At step one, the ALJ found that Bedson met the insured status requirements of the Social Security Act through March 31, 2018 and had not engaged in substantial gainful activity since October 15, 2013. (A.R. 23.) At step two, the ALJ found that Bedson had the following severe impairments: lumbar spondylosis and ulnar neuropathy. (A.R. 24.) The ALJ acknowledged that the record also contained evidence of hypothyroidism, gastroesophageal reflux disease, hypertension, and misophonia, as well as the mental impairments of anxiety, depression, and attention deficit hyperactivity disorder, but found these were not severe impairments. (Id.) At step three, the ALJ determined that Bedson did not have an impairment or combination of impairments that meets or medically equals the severity of a listed impairment. (A.R. 26-27.) At step four, the ALJ found that Bedson had the RFC to perform the full range of sedentary work as defined in 20 C.F.R. 404.1567(a) and was capable of performing her past relevant work as an accounts payable clerk. (A.R. 27-32.) Therefore, the ALJ did not reach step five and concluded Bedson was not disabled. (A.R. 31-32.)

         Bedson has now filed a sprawling pro se brief that purports to raise nineteen issues. (Doc. 21 at 2.) The Court has endeavored to give this brief a liberal construction, and it appears Bedson seeks to challenge the ALJ's decision on six grounds: (1) the ALJ erred during step two in evaluating her misophonia; (2) the ALJ did not properly weigh her symptom testimony; (3) the ALJ did not properly weigh the opinions of Physician's Assistant Stephanie Flaherty, Dr. Martin Rubin, M.D., Dr. Allen W. Rohe, Au.D., Dr. John D. Mather, Ph.D., and the state agency consultants; (4) the ALJ did not adequately develop the record; (5) the ALJ erred at step four by excluding more restrictive vocational hypotheticals from his determination and by not applying the Grids; and (6) the ALJ was biased. (Doc. 21.) The Commissioner similarly construes Bedson's brief as raising these six overarching claims of error (plus an argument concerning the appropriate scope of any remand order). (Doc. 25 at 1-2.)

         As explained below, the Court concludes the ALJ's decision was supported by substantial evidence and was not based on legal error.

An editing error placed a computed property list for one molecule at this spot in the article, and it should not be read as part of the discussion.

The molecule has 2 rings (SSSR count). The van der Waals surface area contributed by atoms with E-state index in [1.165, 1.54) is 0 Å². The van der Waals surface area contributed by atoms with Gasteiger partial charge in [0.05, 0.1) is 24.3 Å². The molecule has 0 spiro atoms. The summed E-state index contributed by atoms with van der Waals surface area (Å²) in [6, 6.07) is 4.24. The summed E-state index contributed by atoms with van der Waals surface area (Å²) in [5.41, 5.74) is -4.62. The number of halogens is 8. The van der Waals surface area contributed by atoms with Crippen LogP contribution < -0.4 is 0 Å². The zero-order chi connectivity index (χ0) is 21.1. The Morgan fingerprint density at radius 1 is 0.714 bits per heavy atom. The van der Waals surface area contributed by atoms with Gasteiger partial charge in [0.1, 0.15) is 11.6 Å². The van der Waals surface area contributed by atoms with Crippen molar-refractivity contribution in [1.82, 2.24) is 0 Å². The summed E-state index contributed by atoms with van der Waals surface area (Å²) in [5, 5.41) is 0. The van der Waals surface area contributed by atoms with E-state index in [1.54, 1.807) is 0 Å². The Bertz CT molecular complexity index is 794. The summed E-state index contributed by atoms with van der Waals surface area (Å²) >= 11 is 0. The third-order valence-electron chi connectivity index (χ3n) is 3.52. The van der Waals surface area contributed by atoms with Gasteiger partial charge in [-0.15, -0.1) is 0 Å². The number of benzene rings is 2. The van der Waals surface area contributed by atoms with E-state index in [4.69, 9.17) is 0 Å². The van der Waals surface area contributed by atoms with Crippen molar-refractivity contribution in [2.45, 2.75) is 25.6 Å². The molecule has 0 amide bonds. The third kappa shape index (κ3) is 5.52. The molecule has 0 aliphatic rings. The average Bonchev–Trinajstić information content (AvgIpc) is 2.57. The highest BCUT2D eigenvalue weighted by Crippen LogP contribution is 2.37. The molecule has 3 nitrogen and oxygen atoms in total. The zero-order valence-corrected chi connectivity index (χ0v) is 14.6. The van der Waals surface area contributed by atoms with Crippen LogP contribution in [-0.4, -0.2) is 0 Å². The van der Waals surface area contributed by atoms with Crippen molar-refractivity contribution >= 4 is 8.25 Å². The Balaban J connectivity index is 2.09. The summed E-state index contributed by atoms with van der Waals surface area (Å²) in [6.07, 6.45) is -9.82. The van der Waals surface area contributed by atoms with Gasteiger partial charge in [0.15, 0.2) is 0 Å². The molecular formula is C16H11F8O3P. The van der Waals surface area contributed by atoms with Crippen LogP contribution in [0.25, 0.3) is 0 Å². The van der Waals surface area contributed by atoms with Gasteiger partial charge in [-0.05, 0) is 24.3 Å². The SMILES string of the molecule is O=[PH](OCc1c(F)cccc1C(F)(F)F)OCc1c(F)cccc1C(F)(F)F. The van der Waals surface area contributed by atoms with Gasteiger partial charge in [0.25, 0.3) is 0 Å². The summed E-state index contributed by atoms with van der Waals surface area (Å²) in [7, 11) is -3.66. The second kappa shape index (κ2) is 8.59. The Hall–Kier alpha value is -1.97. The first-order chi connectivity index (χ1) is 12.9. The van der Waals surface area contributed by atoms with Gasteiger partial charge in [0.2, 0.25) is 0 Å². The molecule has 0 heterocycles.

ANALYSIS

         I. Whether The ALJ Improperly Classified Bedson's Misophonia As A Non-Serious Impairment During Step Two

         Bedson appears to argue the ALJ erred when evaluating her misophonia during step two. (Doc. 21 at 7-8, 15.) The ALJ acknowledged that Bedson had been treated for misophonia but concluded it did not qualify as a “severe” impairment because it was “being managed medically, and the longitudinal medical record shows th[is] condition[] did not cause any ongoing functional limitations.” (A.R. 24.) The ALJ further found that “no aggressive treatment was recommended or anticipated for th[is] condition[].” (Id.)

         At step two, the ALJ considers whether the claimant has a “severe disability, ” 20 C.F.R. § 404.1520(a)(4)(ii), defined as “any impairment or combination of impairments which significantly limits [the claimant's] physical or mental ability to do basic work activities, ” id. § 404.1520(c). “An impairment or combination of impairments can be found ‘not severe' only if the evidence establishes a slight abnormality that has ‘no more than a minimal effect on an individuals [sic] ability to work.'” Smolen v. Chater, 80 F.3d 1273, 1290 (9th Cir. 1996) (citation omitted).

         Ninth Circuit law is not a model of clarity concerning how to evaluate claims of step-two error. Some cases suggest that, although it is error for an ALJ to fail to characterize a particular impairment as “severe” during step two, the error can be disregarded as harmless if the ALJ properly addresses the impairment during later steps. See, e.g., Lewis v. Astrue, 498 F.3d 909, 911 (9th Cir. 2007) (“Even assuming that the ALJ erred in neglecting to list the bursitis at Step 2, any error was harmless. . . . The decision reflects that the ALJ considered any limitations posed by the bursitis at Step 4. As such, any error that the ALJ made in failing to include the bursitis at Step 2 was harmless.”); Burch v. Barnhart, 400 F.3d 676, 682 (9th Cir. 2005) (“[T]he ALJ did not find that Burch's obesity was a ‘severe' impairment . . . . Assuming without deciding that this omission constituted legal error, it could only have prejudiced Burch in step three (listing impairment determination) or step five (RFC) because the other steps, including this one, were resolved in her favor.”). Other decisions suggest that a claimant can't complain about an ALJ's failure to identify a particular impairment as “severe” during step two so long as the ALJ determined the claimant also had other impairments that so qualify. Buck v. Berryhill, 869 F.3d 1040, 1048-49 (9th Cir. 2017) (citation omitted) (“Buck misunderstands the purpose of step two in the analysis. Step two is merely a threshold determination meant to screen out weak claims. It is not meant to identify the impairments that should be taken into account when determining the RFC. . . . Moreover, step two was decided in Buck's favor after both hearings. He could not possibly have been prejudiced.”).